How do Scientists Build Evolutionary Trees?
While you may have thought that dinosaurs went extinct millions of years ago, they’re actually living in your back yard today – birds are dinosaurs! This fact was not known until scientists were able to correctly reconstruct their family trees and figure out the evolutionary relationships that placed birds squarely in the same group as dinosaurs like T. rex. But how did they do this? Dr. Daniel Ksepka, a paleontologist and systematist at the National Evolutionary Synthesis Center in Durham, NC, talked to teens about the field of phylogenetic systematics in Raleigh, NC on February 1, 2013 and Chapel Hill, NC on March 22, 2013 as part of the Open Minds Café series. The teens in attendance learned about the principle of parsimony (Occam’s razor), classification of groups of animals based on shared physical characteristics, and the practical applications of evolutionary trees, such as determining the origin of the SARS outbreak in China or figuring out the proper antivenin to use on a snakebite victim. Dr. Ksepka engaged them with real-life examples and fun stories from the field, and they learned important concepts in the study of evolutionary biology. They also practiced skills that are fundamental to any scientist studying the evolutionary relationships of organisms, as Dr. Ksepka taught them how to build a phylogenetic tree working as a group and then challenged them to classify their own set of “organisms”.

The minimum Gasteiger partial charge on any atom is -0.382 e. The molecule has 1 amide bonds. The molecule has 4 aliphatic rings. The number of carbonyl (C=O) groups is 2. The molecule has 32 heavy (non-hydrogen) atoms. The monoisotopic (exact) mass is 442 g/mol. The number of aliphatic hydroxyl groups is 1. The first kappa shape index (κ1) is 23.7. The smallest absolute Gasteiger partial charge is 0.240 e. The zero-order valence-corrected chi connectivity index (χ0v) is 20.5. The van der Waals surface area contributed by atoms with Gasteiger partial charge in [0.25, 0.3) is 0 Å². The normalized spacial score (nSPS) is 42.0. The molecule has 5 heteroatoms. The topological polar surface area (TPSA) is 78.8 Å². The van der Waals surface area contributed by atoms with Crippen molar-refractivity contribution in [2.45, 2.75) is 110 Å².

Dr. Ksepka adapted a lecture and activities that he developed for his college-level course on phylogenetic systematics to teach the teens, and they had no problem following along – he joked that some of them even picked it up more quickly than his undergrads! To start with, Dr. Ksepka introduced them to a group of turtles that he had created to teach the skills needed for the activity and asked the students to come up with characters (or characteristics) to classify the turtles. He wrote the characters out on the board, and then he asked the students to code the turtles for those characters and attempt to draw the best evolutionary tree on scrap paper at their tables, after which he had a volunteer come up to the front and draw the best tree and label the character state changes. With this practice run completed, we passed out the handouts “Systematics of Mysterious Metal Animals” and let them classify sets of screws. These sets had one of each of 7 different types of screws in a small bag so that each group had the exact same collection. The students worked in groups to make up characters, code the screws, and come up with the most parsimonious phylogenetic tree with the character state changes labeled. This activity allowed them to apply the concepts learned in the presentation and to discuss them with each other. Dr. Ksepka went around to each group to provide assistance and feedback as they worked.
Video of Dr. Ksepka’s Open Minds Cafe – Livestream video produced by the NC Museum of Natural Sciences, with all presentation slides by Dr. Daniel Ksepka
Practice activity with turtles – an activity for classroom use developed by Dr. Daniel Ksepka and Kristin Lamm
2-1-13 Systematics of Mysterious Metal Animals developed by Dr. Daniel Ksepka
Note: These resources are intended to inspire others presenting a Teen Science Café. Please contact the creators of the resources if you have any questions about their appropriate uses.